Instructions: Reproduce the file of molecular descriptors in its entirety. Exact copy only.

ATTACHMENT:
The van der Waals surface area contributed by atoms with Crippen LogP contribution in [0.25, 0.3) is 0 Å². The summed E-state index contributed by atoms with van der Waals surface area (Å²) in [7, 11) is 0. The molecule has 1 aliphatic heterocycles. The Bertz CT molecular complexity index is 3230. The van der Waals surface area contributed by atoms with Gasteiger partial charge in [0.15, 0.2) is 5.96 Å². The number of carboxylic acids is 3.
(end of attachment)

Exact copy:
The van der Waals surface area contributed by atoms with Crippen LogP contribution in [0.25, 0.3) is 0 Å². The summed E-state index contributed by atoms with van der Waals surface area (Å²) in [7, 11) is 0. The molecule has 1 aliphatic heterocycles. The Bertz CT molecular complexity index is 3230. The van der Waals surface area contributed by atoms with Gasteiger partial charge in [0.15, 0.2) is 5.96 Å². The number of carboxylic acids is 3.